by Karen Faulkner, Worthy News Correspondent
(Worthy News) – Syria and Russia have signed an agreement to restore Syria’s Arch of Triumph, an ancient monument that stood at the entrance to a largely destroyed temple used for the worship of Ba’al in the ancient city of Palmyra, Israel365 reports.
Much of the Arch and the temple were destroyed by ISIS in 2015, following the outbreak of Syria’s tortuous and protracted civil war in 2011: it is believed that only around 30-40% of the stones in the Arch are left.
The Arch restoration agreement was signed Wednesday by Syria’s Trust for Development, Directorate-General for Antiquities and Museums, and the Institute for the History of Material Culture, Russian Academy of Sciences, Israel365 said.
The restoration will take place under the auspices of the United Nations Educational, Scientific and Cultural Organization (UNESCO) as well.
Located 135 miles from Damascus, Palmyra was a major tourist attraction, Israel 365 reports. The site was a key stop on the Silk Road caravan route and has artifacts that date to the Neolithic period. In 32 AD, the Temple of Palmyra was dedicated to the worship of Ba’al, a god who is referenced over 90 times in the Bible.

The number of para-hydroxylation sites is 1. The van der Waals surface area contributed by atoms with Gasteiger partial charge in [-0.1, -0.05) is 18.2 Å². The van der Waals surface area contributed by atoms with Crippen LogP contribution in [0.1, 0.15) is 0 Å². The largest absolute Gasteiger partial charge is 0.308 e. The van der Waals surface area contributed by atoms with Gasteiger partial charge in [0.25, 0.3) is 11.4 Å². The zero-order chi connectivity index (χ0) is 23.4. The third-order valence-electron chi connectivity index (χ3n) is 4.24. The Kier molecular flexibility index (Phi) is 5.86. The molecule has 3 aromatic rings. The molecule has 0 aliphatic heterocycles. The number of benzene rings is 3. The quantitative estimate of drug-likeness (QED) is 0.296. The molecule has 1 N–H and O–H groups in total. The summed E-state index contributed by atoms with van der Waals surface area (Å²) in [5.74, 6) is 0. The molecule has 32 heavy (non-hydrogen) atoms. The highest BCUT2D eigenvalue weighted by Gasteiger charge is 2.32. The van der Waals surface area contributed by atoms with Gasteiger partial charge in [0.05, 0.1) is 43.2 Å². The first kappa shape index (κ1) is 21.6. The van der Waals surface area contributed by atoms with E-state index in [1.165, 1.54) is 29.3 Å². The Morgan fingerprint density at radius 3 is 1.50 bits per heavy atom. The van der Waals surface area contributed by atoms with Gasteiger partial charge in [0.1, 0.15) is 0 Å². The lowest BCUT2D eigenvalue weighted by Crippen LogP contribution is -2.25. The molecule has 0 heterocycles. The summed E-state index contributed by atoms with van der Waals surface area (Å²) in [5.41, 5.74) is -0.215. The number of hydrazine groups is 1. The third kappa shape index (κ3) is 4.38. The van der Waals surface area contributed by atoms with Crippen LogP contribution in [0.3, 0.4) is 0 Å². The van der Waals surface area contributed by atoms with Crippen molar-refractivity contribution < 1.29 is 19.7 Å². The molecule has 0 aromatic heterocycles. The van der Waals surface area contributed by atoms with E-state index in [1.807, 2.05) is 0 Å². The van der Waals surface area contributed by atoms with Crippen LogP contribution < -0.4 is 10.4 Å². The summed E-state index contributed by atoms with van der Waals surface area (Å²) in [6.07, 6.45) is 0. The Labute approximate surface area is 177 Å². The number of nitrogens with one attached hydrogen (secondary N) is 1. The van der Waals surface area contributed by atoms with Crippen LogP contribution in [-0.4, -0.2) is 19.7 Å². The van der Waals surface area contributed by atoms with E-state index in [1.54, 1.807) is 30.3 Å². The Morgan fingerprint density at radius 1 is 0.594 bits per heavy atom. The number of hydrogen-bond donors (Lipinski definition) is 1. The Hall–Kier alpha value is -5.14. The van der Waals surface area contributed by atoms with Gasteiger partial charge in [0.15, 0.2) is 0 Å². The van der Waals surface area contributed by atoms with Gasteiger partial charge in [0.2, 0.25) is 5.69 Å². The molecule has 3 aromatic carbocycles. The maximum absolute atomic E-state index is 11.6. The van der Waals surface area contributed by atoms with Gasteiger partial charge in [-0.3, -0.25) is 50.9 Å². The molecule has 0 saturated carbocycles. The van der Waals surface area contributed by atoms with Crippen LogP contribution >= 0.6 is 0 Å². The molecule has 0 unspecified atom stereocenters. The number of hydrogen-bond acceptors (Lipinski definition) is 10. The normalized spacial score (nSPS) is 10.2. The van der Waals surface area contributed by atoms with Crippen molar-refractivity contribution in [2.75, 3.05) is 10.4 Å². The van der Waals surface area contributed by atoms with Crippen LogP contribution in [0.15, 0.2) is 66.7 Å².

Ba’al is especially well known as Elijah, the prophet who challenged the priests of Ba’al to a contest on who could call fire down from heaven to burn a sacrifice.
The earliest known inhabitants at Palmyra were the Amorites, an ancient Semitic-speaking people from the Levant who settled in the area in the second millennium BC. The Amorites are referenced in the Bible as inhabitants of Canaan both before and after the conquest of the promised land by Joshua.
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